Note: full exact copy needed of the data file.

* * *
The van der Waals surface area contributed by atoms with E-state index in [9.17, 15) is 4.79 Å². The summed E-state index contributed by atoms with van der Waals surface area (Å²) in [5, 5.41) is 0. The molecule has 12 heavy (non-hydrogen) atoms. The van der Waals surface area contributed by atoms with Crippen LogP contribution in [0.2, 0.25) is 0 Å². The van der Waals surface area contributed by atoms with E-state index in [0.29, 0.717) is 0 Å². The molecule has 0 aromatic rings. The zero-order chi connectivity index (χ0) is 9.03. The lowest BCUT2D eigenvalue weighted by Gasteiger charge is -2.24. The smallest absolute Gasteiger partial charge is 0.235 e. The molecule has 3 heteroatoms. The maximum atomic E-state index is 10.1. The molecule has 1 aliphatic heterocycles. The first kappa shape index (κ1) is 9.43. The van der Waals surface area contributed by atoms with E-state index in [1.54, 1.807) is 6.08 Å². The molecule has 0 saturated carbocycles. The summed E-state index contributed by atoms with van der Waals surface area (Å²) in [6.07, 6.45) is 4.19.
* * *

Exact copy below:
The van der Waals surface area contributed by atoms with E-state index in [9.17, 15) is 4.79 Å². The summed E-state index contributed by atoms with van der Waals surface area (Å²) in [5, 5.41) is 0. The molecule has 12 heavy (non-hydrogen) atoms. The van der Waals surface area contributed by atoms with Crippen LogP contribution in [0.2, 0.25) is 0 Å². The van der Waals surface area contributed by atoms with E-state index in [0.29, 0.717) is 0 Å². The molecule has 0 aromatic rings. The zero-order chi connectivity index (χ0) is 9.03. The lowest BCUT2D eigenvalue weighted by Gasteiger charge is -2.24. The smallest absolute Gasteiger partial charge is 0.235 e. The molecule has 3 heteroatoms. The maximum atomic E-state index is 10.1. The molecule has 1 aliphatic heterocycles. The first kappa shape index (κ1) is 9.43. The van der Waals surface area contributed by atoms with E-state index in [1.54, 1.807) is 6.08 Å². The molecule has 0 saturated carbocycles. The summed E-state index contributed by atoms with van der Waals surface area (Å²) in [6.07, 6.45) is 4.19.